Whether positioned as an ability to deal with flux or operate within the theoretical, an essential element independent people share is the ability to suspend their need to control things when necessary and to trust in the process.
Almost every time I think of the phrase, “let it go,” I think of the scene from Finding Nemo where Dory the fish exhorts the worry-wart clownfish Marlin to let go as he is desperately clinging to the whale’s taste buds on his tongue, staring down the Gaping Maw of Death. …and that’s just considering what he knows to be certain.
The unknown lies beyond the mouth of the great beast. He is caught between a rock and a hard place, so to speak. Sure death or possible death? Gee golly; what a decision. Whale translator Dory implores Marlin to let go. When pressed to tell him if she knows what’s going to happen to them she pauses a bit, thinking, then honestly replies, “I don’t know!”
This is a decision we as entrepreneurs and business owners encounter daily when faced with choices of all kinds, from the mundane (what brand of envelopes do we buy for billing?) to the weighty (should I invest in a new location?). When to let go. When to trust the process. When to leave the Known and take a chance on the Unknown.
Why? Why do people cling to the familiar even in the face of poor response or results? Why do they resist making decisions? There are many reasons, and quite frankly, each of them is valid for each individual involved.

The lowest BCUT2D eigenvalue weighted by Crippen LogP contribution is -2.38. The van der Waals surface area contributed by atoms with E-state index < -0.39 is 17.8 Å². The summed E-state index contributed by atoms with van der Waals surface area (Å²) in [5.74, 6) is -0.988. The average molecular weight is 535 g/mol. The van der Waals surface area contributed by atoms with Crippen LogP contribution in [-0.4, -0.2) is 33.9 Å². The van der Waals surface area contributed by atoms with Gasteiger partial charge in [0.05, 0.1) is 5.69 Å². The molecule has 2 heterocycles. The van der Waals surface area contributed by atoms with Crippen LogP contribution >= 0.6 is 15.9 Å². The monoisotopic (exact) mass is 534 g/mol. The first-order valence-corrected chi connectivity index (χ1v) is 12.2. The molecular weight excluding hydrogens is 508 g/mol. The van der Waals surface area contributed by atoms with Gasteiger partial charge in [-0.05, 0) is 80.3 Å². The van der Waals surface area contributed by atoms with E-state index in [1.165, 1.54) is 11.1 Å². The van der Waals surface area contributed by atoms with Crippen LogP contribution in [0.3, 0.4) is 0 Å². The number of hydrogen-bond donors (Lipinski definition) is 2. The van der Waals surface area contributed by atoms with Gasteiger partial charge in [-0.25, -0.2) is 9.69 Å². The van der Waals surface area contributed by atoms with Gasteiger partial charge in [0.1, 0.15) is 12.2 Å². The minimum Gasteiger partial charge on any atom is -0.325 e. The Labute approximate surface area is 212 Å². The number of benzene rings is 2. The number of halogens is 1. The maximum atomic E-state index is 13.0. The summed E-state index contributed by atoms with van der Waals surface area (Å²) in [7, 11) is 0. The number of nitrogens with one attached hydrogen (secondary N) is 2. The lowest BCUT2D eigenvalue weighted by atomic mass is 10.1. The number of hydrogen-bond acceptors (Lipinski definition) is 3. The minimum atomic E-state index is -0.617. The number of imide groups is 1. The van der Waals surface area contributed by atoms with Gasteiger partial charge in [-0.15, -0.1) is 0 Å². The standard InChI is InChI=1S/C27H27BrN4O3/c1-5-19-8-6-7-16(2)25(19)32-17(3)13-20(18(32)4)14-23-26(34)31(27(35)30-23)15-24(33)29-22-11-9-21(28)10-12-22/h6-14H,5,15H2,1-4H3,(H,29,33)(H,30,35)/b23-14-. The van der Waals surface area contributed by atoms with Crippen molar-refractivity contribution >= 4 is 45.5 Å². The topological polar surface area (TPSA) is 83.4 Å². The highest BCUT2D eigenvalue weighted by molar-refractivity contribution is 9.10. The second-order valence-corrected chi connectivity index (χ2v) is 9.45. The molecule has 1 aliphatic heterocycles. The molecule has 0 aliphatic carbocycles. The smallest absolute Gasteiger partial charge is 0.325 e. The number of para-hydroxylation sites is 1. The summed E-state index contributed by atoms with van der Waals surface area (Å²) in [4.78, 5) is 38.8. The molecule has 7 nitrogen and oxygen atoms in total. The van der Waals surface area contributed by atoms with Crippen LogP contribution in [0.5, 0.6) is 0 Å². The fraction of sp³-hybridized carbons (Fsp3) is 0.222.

Everyone is on his or her own path. Comfort levels change based on personal evolution, for businesses are run by and populated with (you guessed it) people.
We talk about “moving the needle” or “getting off the dime,” but when push comes to shove, you can lead a horse to water, but you can’t make him sign a 12 month social media contract. Or start a fitness program or attend a career-changing conference. You get the idea.
People relinquish control when they are damn good and ready. Learning how to accept your ability and choice to control your decisions and release the control of others is an essential skill to learn. Ditto learning how to do what you can to control the input of your efforts and release the output.
However, that being said, stasis is no place to be if you wish to grow. As a person; as a business. Greek philosopher Heraclitus of Ephesus said, “The only constant is change,” somewhere around 500 B.C., which, if you’re playing along at home, was about 2510 years ago. It’s still true today.
Growth can be painful, but remaining stagnant carries its own risks and pain.
My advice? Take stock of your situation, measure the risks and let go.